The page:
Piracy may hinder legal sale on the internet


Gazeta Mercantil, 14/06/2005

Paris, June 14, 2005 - OECD reveals that crime can hamper online volume of business recorded in the music industry. Internet music piracy could become a major obstacle to the success of legal online content markets, according to a report presented yesterday by the Organization for Economic Cooperation and Development (OECD). The organization pointed out that “it is difficult” to demonstrate that the 20% drop in turnover recorded in the music industry between 1999 and 2003 is due to piracy, but points out that a third of internet users in OECD member countries downloaded music from network across peer-to-peer platforms.

In October 2004, almost ten million users connected to the free file exchange networks simultaneously, pointed out the OECD. For the organization, the programs used in the free exchange are “an innovative and promising technology”, but acknowledged that “many Internet users make unauthorized copies” of the files.

The OECD pointed out that in 2004 there was “a change” with the appearance of 230 legal music sales sites, which offered more than one million files. Although, for the time being, music sales over the internet do not represent more than 2% of the sector's turnover, the OECD pointed out that in 2008 it could reach between 5% and 10% of turnover. The sale of music through the network “could be beneficial for the music consumer”, but also “have a cultural cost, by depriving the community of an authentic access to the less commercial productions of the artists”.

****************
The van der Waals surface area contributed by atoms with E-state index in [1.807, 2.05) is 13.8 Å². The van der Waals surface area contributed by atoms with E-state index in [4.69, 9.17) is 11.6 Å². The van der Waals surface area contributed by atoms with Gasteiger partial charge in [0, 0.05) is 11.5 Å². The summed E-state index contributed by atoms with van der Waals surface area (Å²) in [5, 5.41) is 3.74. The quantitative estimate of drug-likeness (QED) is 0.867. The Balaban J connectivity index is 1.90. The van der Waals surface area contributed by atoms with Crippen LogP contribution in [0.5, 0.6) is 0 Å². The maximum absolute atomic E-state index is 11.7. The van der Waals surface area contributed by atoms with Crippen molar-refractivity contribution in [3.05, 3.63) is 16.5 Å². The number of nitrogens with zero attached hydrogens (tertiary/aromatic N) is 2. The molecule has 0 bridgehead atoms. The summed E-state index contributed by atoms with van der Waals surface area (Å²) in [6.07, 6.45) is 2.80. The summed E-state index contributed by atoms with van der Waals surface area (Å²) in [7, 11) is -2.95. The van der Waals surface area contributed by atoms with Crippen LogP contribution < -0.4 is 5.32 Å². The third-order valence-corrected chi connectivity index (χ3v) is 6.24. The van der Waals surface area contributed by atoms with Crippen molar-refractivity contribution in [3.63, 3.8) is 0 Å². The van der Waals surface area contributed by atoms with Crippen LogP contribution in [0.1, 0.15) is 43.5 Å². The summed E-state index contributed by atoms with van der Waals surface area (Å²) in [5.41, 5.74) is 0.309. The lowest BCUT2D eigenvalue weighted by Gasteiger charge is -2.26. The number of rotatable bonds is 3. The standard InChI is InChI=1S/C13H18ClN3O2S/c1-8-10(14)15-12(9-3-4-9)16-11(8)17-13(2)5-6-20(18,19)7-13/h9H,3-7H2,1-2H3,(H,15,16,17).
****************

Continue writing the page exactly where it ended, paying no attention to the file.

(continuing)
Seminar in Brazil

In the preliminary letter concluding the international seminar "Strategic Combat against Smuggling and Piracy", the event's organizers declared that the seminar had as its "objective to show society, two serious problems that afflict the country: smuggling and piracy. The event was organized by the National Union of Federal Revenue (Sindireceita).

The first, according to information in the document, as a result of the action of people and groups organized with the objective of, through the entry of illegal goods and products, obtaining monetary profits, brings in its scope, the entire structure of organized crime, and must be treated as such by the State. The second problem, piracy, has been rampant in a growing movement, it is also a crime and must be treated equally.

"Both problems require actions by the State, not merely punctual and localized actions, but integrated, articulated and consistent actions that can guarantee the exercise of citizenship", says the letter. "Smuggling and piracy also have social consequences, since the people who make them operational are in reality, people whose absence of opportunities led them to this path, as an alternative for survival", continues the document.

kicker: In 2004, 230 legal music sales sites appeared, offering more than one million files